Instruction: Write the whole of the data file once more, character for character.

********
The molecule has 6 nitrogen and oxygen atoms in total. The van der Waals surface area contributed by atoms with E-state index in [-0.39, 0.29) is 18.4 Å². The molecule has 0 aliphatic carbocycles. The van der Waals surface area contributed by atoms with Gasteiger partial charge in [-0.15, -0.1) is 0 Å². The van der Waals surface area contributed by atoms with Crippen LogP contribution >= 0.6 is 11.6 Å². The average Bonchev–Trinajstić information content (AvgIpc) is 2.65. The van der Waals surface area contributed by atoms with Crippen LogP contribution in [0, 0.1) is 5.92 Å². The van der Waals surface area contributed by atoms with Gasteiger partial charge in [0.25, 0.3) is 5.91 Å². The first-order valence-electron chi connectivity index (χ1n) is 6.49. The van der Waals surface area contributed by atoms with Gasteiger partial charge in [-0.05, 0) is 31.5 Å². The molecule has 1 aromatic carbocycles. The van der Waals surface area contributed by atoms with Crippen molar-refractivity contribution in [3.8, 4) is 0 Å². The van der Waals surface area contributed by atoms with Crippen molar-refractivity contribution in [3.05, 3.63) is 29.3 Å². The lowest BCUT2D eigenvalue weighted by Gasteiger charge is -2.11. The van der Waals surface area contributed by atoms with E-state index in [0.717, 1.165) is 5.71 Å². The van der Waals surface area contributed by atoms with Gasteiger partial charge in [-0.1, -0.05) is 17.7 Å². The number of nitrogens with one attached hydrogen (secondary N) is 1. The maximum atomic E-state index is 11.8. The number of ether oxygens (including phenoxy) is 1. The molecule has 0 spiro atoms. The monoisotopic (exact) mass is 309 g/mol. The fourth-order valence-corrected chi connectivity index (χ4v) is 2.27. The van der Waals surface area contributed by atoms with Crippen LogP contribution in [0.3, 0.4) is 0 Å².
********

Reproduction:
The molecule has 6 nitrogen and oxygen atoms in total. The van der Waals surface area contributed by atoms with E-state index in [-0.39, 0.29) is 18.4 Å². The molecule has 0 aliphatic carbocycles. The van der Waals surface area contributed by atoms with Gasteiger partial charge in [-0.15, -0.1) is 0 Å². The van der Waals surface area contributed by atoms with Crippen LogP contribution >= 0.6 is 11.6 Å². The average Bonchev–Trinajstić information content (AvgIpc) is 2.65. The van der Waals surface area contributed by atoms with Crippen LogP contribution in [0, 0.1) is 5.92 Å². The van der Waals surface area contributed by atoms with Gasteiger partial charge in [0.25, 0.3) is 5.91 Å². The first-order valence-electron chi connectivity index (χ1n) is 6.49. The van der Waals surface area contributed by atoms with Gasteiger partial charge in [-0.05, 0) is 31.5 Å². The molecule has 1 aromatic carbocycles. The van der Waals surface area contributed by atoms with Crippen molar-refractivity contribution in [3.8, 4) is 0 Å². The van der Waals surface area contributed by atoms with Crippen molar-refractivity contribution in [3.05, 3.63) is 29.3 Å². The lowest BCUT2D eigenvalue weighted by Gasteiger charge is -2.11. The van der Waals surface area contributed by atoms with E-state index in [0.717, 1.165) is 5.71 Å². The van der Waals surface area contributed by atoms with Gasteiger partial charge in [-0.1, -0.05) is 17.7 Å². The number of nitrogens with one attached hydrogen (secondary N) is 1. The maximum atomic E-state index is 11.8. The number of ether oxygens (including phenoxy) is 1. The molecule has 0 spiro atoms. The monoisotopic (exact) mass is 309 g/mol. The fourth-order valence-corrected chi connectivity index (χ4v) is 2.27. The van der Waals surface area contributed by atoms with Crippen LogP contribution in [0.3, 0.4) is 0 Å².